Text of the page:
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Individual and collective

As individual action, and why it’s worth doing, seems to be one of the themes of this blog, here are some apposite words from Kevin Anderson:

“I do not see the individual and collective (formal and informal institutions) as separate. They are unavoidably and intimately entwined, only drawn apart as a convenient reductionist tool of analysis to help make sense of complicated and complex issues. But we have to repeatedly remind ourselves that the separation is nothing but an epistemological construct – it is not ‘real’.[…]

When I focus on the individual, I’m seeing them, typically, as a symbolic but essential catalyst for collective (system) change.[…]

So individuals are solely an ignition source for the flames from which a Phoenix may arise – but only if others and ultimately institutions are mobilised.”

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Not talking about climate

From George Marshall on climate outreach (my bolding):

My view is that the climate change community (a deliberately all-embracing term that encompasses politicians, policy makers, scientists and  campaign organizations) have all underestimated the critical importance of social conversations in generating change. Peer-to-peer conversations provide a vital signal to us about the issues that are important and the opinions that are socially required for us to hold. And the conversation itself provides us with the forum within which we can then rehearse and negotiate our own views.

Such climate conversations are the essential underpinning for political change. If people do not mention climate change with friends, they do not mention it to pollsters either, which is why climate change never appears on the regular polls of key voter issues and is sidelined in elections. Politicians see it as a risky and divisive issue which will yield few votes so they too avoid mentioning climate change.

(The piece is about how little we talk about this – ‘stealth denial’ (“the fact that the majority of those who understand the problem intellectually don’t live as though they do“). Oh how true – I’ve talked a bit myself about how difficult it is to bring up such subjects in everyday life – relevant bit is halfway through, below the asterisks)

 

Flying (part 2)

I finished my previous post with: “In my next post I’ll kick around a few thoughts about the symbolic nature of flying, whether people would really be miserable if they travelled less, and why it doesn’t bother me at all that Jonathan Porritt flies”.

***

I probably need to re-iterate that my discussions of green issues in this blog start from the basic assumptions (which I will not argue in detail because that is done so much better elsewhere) that:

1. there is a real and pressing resources and sustainability problem, and that

2. we cannot rely solely on technical solutions which are untested, unscaleable or, in many cases, uninvented.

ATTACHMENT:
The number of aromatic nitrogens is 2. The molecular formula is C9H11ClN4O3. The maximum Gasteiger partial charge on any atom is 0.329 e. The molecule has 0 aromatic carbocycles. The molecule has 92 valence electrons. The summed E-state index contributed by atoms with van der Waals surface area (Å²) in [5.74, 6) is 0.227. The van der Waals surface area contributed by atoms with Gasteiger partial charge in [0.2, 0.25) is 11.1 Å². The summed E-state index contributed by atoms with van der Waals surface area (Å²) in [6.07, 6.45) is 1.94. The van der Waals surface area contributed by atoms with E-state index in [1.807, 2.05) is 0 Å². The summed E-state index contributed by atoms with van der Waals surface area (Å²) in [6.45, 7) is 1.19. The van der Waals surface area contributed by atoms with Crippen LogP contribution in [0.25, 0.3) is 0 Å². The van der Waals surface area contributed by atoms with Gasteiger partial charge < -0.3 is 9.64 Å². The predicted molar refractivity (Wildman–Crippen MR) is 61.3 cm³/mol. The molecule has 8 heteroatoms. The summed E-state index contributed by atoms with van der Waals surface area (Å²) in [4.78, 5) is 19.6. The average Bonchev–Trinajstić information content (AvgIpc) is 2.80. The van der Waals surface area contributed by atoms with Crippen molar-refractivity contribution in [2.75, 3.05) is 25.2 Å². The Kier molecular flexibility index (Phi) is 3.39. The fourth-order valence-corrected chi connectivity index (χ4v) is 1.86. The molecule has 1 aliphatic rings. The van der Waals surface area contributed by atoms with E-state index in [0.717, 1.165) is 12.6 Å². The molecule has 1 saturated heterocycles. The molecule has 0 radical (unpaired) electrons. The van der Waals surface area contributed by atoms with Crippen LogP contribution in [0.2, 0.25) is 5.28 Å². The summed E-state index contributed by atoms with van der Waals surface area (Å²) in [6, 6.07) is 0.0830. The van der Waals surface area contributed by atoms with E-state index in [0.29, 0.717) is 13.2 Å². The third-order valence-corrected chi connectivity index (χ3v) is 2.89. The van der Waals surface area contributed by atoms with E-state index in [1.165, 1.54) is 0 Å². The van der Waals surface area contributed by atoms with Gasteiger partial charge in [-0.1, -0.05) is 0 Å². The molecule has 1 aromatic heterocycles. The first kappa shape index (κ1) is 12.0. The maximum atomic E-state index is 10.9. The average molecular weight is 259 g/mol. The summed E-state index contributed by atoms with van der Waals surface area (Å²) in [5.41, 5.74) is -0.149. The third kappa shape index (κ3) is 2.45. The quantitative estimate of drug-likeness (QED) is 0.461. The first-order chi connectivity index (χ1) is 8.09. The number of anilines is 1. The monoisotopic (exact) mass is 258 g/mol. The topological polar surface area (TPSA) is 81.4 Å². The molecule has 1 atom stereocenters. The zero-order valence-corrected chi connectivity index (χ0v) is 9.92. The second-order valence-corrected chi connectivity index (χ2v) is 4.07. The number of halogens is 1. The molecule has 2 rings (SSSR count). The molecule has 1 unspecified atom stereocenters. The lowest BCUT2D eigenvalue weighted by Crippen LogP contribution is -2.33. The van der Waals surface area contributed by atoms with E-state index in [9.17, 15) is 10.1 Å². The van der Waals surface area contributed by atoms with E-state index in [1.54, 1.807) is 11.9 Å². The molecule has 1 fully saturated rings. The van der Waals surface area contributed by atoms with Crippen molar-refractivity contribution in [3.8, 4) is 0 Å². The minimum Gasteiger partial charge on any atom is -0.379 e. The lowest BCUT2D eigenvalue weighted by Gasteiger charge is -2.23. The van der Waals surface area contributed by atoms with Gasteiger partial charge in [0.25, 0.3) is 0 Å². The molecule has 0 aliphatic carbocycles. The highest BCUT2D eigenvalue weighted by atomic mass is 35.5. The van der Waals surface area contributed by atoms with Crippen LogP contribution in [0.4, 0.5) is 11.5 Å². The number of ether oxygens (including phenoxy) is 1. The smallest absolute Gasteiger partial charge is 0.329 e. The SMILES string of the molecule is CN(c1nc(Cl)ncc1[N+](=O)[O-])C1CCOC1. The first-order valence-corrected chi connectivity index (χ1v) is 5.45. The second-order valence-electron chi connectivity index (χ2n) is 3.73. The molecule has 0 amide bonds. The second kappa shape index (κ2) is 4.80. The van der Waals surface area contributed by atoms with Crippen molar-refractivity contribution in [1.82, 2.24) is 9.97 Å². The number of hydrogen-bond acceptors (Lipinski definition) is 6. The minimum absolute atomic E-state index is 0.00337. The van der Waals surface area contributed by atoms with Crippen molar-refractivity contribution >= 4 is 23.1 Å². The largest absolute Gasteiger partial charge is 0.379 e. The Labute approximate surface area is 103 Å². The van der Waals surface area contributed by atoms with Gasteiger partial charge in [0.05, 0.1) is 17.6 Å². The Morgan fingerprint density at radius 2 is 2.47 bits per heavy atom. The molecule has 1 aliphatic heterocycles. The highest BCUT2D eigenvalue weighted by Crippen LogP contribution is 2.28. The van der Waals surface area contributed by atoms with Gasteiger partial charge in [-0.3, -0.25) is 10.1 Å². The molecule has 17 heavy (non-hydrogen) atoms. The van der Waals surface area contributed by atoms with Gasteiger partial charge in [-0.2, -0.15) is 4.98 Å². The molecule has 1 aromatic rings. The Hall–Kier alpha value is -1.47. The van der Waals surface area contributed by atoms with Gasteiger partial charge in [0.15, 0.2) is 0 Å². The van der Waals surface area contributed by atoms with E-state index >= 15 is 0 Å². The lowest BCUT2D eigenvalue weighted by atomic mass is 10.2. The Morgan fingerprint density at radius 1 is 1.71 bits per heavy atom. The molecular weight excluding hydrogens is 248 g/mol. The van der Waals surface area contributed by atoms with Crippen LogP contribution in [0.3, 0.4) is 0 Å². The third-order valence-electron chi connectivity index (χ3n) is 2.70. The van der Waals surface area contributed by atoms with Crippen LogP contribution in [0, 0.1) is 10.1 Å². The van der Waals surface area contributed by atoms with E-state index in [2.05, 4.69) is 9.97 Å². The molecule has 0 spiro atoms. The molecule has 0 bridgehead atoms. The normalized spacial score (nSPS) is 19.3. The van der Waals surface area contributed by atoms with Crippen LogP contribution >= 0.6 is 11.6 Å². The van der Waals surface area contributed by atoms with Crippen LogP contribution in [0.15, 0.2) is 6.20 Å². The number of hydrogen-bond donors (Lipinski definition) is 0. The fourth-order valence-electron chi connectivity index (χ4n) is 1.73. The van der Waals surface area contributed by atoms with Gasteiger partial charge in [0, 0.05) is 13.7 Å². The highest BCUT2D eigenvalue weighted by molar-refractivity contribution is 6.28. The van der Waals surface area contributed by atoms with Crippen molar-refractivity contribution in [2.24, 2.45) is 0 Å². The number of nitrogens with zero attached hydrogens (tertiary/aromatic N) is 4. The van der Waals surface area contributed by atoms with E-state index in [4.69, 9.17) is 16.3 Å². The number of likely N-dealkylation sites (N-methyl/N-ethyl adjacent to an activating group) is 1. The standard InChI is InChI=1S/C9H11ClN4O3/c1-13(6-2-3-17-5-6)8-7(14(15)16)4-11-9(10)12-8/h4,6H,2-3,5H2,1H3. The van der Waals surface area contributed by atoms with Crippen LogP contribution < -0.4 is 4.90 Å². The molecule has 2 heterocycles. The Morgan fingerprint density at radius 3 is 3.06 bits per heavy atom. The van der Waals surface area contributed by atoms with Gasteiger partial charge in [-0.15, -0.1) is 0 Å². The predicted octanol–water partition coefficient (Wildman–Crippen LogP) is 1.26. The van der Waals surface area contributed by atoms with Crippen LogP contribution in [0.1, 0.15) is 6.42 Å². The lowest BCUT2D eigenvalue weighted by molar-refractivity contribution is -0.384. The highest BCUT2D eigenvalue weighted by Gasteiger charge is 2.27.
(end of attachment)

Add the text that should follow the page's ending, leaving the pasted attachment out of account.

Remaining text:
Therefore in this particular post I am ignoring the conventional economic arguments about the need for growth because these do not, as it were, fly.

I probably also need to repeat that when I am discussing “personal behaviour”, I am in fact discussion my personal behaviour. I am not preaching at other people to do anything. My limited aim, when I talk about behaviour is to explain why I take certain actions and to use this as a starting point for discussion. I don’t expect any pat solutions. There aren’t any.

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The reason I chose to talk about flying early on in this blog, even though it is not that big a deal for me personally, is that it does seem to be a big deal for many people. During a short volunteer stint at FoE in 2006 I mentioned to someone that I hadn’t flown for the best part of a decade and his jaw dropped open. I was bemused, as this was not the reaction I expected from someone in that organisation.

There are two questions of concern here, given my interest in the psychological aspects of sustainability. The first is “will it genuinely make people miserable if they fly less?” and the second “will it be difficult to persuade people to fly less?”. To save you the trouble of reading the rest of this post and the next one and the one after that (I seem to have pulled at a thread that has turned out to be longer than expected), I’ll tell you that the answer to the first question is “probably not” and to the second “definitely yes” (in fact I think “persuasion”, as normally understood, can be a bit of a fools errand, but that’s yet another issue). But first …

“Less flying” as a Very Big Deal

Note first of all, that it is “less” rather than “none”. Thinking is difficult and the world is complicated. One way we make it easier for ourselves (and that “we” certainly includes myself) is to turn everything into an either/or. There are blueprints or thought-experiments or policy documents in which the numbers have been crunched to produce a theoretically possible sustainable world, and in all of them there is still some flying – just less than there is now.